By Marie-Claire Greening
In general terms, information has “gone from scarce to superabundant,” according to The Economist. “This brings huge new benefits, but also big headaches.” At a recent workshop in the United Kingdom on data quality, Samy Gaiji, from the Global Biodiversity Information Facility (GBIF), further reflected on this fact and highlighted that, within the biodiversity field, there has been exponential growth in the number of occurrence records observed and collected over the last decade. At the same meeting, Dan Cornford, from the University of Aston, suggested that the subsequent challenge for the Earth Observation (EO) community rests with a growing number of EO data providers. Those supplying EO data should do so in the easiest and most robust, quality-assured way, in order to allow the user to make an informed judgment on the data’s fitness for his or her own particular purpose.
Thus began the discussions at the workshop on “Providing Harmonised Quality Information in Earth Observation Data by 2015,” held in October in Harwell, Oxfordshire. It was chaired by the Group on Earth Observations (GEO), and hosted by the RAL-Space Centre for Calibration of Satellite Instrumentation (CCSI). The aim of the workshop was to present and discuss data quality assurance implementation examples across a wide variety of EO communities, from the data collectors in the field to those acquiring data more remotely from aerial platforms or space. In general, the same quality issues affect all acquirers and users of EO data. In particular, the focus at the workshop was on how quality information is derived, maintained and presented following the QA4EO (Quality Assurance Framework for Earth Observation) principle that all “data and derived products shall have associated with them a fully traceable indicator of their quality.”
Quality Assurance Framework for Earth Observation (QA4EO)
The Quality Assurance Framework for Earth Observation (QA4EO) was established and endorsed by the Committee on Earth Observation Satellites (CEOS) as a direct response to a call from the Group on Earth Observations (GEO). GEO had identified the requirement to establish an internationally harmonized Quality Assurance (QA) strategy to enable easy and effective quality assessment of EO data and interoperability between the diverse array of datasets available to users. QA4EO encompasses a framework and a set of key guidelines, derived from best practices, and with example templates included to aid implementation.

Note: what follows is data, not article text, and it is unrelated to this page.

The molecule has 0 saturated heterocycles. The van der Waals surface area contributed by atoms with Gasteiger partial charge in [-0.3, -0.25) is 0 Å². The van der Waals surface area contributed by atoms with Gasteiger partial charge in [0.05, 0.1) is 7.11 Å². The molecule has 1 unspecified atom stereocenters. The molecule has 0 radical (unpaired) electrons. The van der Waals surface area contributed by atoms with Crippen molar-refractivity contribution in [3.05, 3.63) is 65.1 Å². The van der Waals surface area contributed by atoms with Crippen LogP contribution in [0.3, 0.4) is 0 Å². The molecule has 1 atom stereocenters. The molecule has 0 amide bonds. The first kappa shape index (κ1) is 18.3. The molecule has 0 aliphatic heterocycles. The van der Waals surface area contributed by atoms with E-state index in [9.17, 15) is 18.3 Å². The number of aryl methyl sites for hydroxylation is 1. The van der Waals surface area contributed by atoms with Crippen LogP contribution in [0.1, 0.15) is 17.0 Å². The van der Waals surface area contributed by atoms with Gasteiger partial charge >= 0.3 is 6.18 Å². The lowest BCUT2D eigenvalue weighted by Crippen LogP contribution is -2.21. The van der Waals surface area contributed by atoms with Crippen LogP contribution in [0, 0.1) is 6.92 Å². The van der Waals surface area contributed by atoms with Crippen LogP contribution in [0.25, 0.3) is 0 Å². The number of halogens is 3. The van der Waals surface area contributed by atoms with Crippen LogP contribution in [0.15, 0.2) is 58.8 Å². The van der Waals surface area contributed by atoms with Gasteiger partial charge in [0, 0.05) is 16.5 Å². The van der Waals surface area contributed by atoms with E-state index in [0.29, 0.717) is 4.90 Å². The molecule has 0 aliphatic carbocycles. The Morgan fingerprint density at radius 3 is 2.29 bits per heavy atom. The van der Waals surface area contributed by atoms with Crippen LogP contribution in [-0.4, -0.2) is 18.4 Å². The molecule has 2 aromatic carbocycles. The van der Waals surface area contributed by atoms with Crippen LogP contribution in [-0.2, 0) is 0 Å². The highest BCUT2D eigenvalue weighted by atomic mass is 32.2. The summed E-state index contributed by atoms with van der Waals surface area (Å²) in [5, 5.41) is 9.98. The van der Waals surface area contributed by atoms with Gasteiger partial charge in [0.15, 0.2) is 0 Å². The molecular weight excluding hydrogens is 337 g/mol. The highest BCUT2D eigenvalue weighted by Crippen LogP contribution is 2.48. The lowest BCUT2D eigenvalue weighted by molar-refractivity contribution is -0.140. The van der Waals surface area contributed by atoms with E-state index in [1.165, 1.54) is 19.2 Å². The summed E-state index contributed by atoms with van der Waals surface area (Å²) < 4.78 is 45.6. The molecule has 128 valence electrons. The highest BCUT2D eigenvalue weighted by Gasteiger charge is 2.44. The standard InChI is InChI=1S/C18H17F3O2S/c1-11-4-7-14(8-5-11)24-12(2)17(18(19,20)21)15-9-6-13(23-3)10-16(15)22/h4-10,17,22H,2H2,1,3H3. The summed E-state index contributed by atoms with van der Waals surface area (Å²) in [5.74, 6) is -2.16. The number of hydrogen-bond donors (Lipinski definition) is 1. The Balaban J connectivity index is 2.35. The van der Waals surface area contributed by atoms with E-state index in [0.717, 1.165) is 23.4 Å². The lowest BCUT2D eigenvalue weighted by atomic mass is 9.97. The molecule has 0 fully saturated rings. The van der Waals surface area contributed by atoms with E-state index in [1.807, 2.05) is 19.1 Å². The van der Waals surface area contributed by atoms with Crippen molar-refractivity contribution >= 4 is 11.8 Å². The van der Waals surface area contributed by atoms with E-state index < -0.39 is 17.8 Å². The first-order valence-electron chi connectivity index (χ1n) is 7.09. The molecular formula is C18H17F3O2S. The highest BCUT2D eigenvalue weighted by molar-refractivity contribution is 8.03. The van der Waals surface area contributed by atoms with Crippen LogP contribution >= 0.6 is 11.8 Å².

The workshop was attended by representatives from a wide variety of EO communities, including the European Environment Agency (EEA), U.S. Environmental Protection Agency, the Global Biodiversity Information Facility, and space agencies including the European Space Agency (ESA), the National Aeronautics and Space Administration (NASA), the German Aerospace Centre (DLR), the Brazilian Space Agency (INPE) and the U.K. Space Agency (UKSA). All of those present recognized the need for better quality assurance practices and user support. It became clear from the discussions that QA4EO is already part of the vocabulary. The question is not the need for QA4EO, but rather how to implement it.
QA4EO implementation varies in ease or complexity between different user communities, with differences in approach often found even within the same community. Moreover, the implementation of QA4EO, with associated community best practices, will evolve in parallel to technology development. The EEA is actively promoting the concept of citizen scientists within its operations. The idea is that anyone who has access to the Internet can be a data collector or provider, uploading results via their PC or hand-held device. This way of operating brings along with it the question of the quality assurance of the data as “novice” users begin to collect and submit data to the ever-increasing number of EO databases. These new users, as data “providers,” will need to consider the quality of the data they are submitting in order to ensure that the QA4EO principles are bring met and that the data is fit for its ultimate purpose.
At the other end of the spectrum, in the inherently complex case of space, many agencies are already starting to promote the implementation of the QA4EO guidelines during different stages of a mission. This is an often lengthy and complex process and requires extensive resources, particularly when addressing data quality retrospectively for historical missions.
QA4EO provides EO data users with the framework to ensure that their data is quality assured to the level that they require. The aim is for QA4EO to be operationally implemented across all EO communities by 2015 as a mechanism to encourage and enhance interoperability and harmonization of practice. The practicality of QA4EO implementation is thus the next major focus. A set of worked end-to-end scenarios shall be prepared and made available to users as exemplars to show how QA4EO can be practically implemented. The aim of QA4EO is to harmonize these efforts and ensure that all EO data is quality assured and documented for the benefit of users and applications.
Marie-Claire Greening is a director at Greening Consulting Ltd, an independent technical consultancy in Earth Observation. She is an active participant within the international EO community, in particular with the Committee on Earth Observation Satellites (CEOS) and the technical Working Group on Calibration and Validation (WGCV). This article was written under contract to the European Space Agency’s Data Quality and Algorithms Management Office at ESRIN, Italy.
By Marie-Claire Greening